Where everyone understands that there is room for everyone to succeed and there is no shortage of wealth or opportunity. With this mindset, you’re creating an atmosphere where any idea, or shared story, is worthwhile.
Success stories are always helpful, but with a prosperity mindset, your group will also feel comfortable sharing stories of shortcomings or failures. All of which are valuable when working toward your goals.
Attitude is everything.
Amazing things can happen when you check your ego at the door.
Be open to the fact that people possess knowledge you might not yet have or that might be in your blind spot.
Show others that you’re dependable, loyal and have a positive attitude.
By entering a mastermind with this attitude you’re creating partners as opposed to competitors.
And everyone benefits from that group’s selflessness to help one another achieve their respective goals.
I’m still feeling the glow from the mastermind I recently attended.
This particular group of 14 people, each with their own unique skill set and abilities, all came with open minds as we shared our experiences and offered one another the BEST of what’s working for each of us.
We left that room as better individuals.
Yes, we created great, new relationships that I look forward to growing and learning from. But because the selflessness in sharing their own personal strategies and success, we all left energized and excited to take what we learned and find ways to implement them in our own ways and for our own needs.
We may have all arrived there as individual boats, but we left there with the understanding that we are all part of the tide that helps lift all our boats.
I can personally attest to this, given some great experiences from masterminds I’ve joined over the years.
But I can also speak to how we created our own mastermind within our team at Business Nitrogen!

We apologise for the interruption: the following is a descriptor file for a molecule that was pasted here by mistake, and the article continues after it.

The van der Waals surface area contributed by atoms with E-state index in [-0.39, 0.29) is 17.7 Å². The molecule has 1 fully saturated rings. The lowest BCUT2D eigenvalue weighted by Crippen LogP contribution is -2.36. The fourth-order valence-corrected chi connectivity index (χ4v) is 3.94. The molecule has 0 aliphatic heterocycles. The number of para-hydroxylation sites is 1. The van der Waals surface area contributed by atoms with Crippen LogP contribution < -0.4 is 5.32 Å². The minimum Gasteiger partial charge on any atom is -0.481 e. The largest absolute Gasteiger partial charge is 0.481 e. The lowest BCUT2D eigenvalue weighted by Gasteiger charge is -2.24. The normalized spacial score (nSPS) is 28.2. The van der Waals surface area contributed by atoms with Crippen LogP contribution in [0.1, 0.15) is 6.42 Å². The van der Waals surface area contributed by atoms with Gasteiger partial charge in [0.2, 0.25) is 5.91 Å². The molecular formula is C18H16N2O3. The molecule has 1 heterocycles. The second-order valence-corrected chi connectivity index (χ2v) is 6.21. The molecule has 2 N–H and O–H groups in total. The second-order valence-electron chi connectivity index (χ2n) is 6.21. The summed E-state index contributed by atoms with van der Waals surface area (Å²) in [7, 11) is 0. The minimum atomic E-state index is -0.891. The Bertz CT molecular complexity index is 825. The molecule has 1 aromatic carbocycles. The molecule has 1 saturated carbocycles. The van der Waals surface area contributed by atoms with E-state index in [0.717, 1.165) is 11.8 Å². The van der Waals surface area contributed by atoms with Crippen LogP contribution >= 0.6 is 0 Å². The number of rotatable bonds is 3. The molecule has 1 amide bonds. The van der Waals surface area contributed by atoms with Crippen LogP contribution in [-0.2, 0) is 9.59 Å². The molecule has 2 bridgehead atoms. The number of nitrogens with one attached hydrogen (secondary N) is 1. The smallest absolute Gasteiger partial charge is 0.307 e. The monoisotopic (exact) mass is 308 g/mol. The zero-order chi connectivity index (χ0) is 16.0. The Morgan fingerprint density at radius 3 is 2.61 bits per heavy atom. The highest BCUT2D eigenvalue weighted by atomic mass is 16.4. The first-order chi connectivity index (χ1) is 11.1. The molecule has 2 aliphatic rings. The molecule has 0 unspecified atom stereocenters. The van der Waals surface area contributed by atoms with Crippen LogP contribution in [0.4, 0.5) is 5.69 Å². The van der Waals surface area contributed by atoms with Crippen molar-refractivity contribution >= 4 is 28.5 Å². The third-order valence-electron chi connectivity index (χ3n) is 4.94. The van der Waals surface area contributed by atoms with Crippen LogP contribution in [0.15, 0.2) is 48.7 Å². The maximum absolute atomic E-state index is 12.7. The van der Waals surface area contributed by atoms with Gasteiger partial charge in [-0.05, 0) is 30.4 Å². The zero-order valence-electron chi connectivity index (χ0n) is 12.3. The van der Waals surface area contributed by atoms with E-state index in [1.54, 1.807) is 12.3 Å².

We are always looking for new and exciting ways to improve what we do and how we do it. As a group we strategize how we can make a greater impact and get our message out there so many more can benefit.
Recently we’ve been focusing on our Nitrogen Hiring Network and a new training called: ‘Winter is here… You just don’t see the snow’.
We first met as a whole team, and then we broke into smaller teams. We reconvened and then shared our collective ideas. We then broke back into teams and got together again…
Lather. Rinse. Repeat…and COLLABORATE.
Using this kind of idea sharing we had a complete plan of action and completed a month (or even two months) worth of work DONE by the end of day!
All of this was done by creating an INTERNAL mastermind.
I know that everyone may not feel that they have the opportunity to join or invest in a mastermind. But that shouldn’t stop you from creating one!
You can seek out people locally, or use a platform like Zoom to put together a think tank so that you can start sharing and listening to new and interesting ideas.
You have a lot to offer and a lot to gain from the knowledge of other great minds. So assemble your own mastermind group and implement the ideas that people like Napoleon Hill have laid out so succinctly.
I encourage you to not only find people that are working at your level, but also surround yourself with people who might be a few steps ahead of you or a little further up the ladder of success.
I’ve always said, “I’d rather be in a room with the smartest people versus being the smartest person in the room”.
Think about when you’re learning something new. Like a new sport, or when you’re learning a language.
Will you learn more from working with someone who is at your level, or will you learn more, be more motivated to learn, and challenge yourself more by working with someone who is more skilled and experienced than you are currently?
For me, I will continue to be motivated and excited to learn from others so that I can continue to push myself and my team, in our boat.
But I am excited to share MY OWN ideas so that they might inspire others to think differently and take action in their own boats.
I am the TIDE.
BE THE TIDE.
To your success,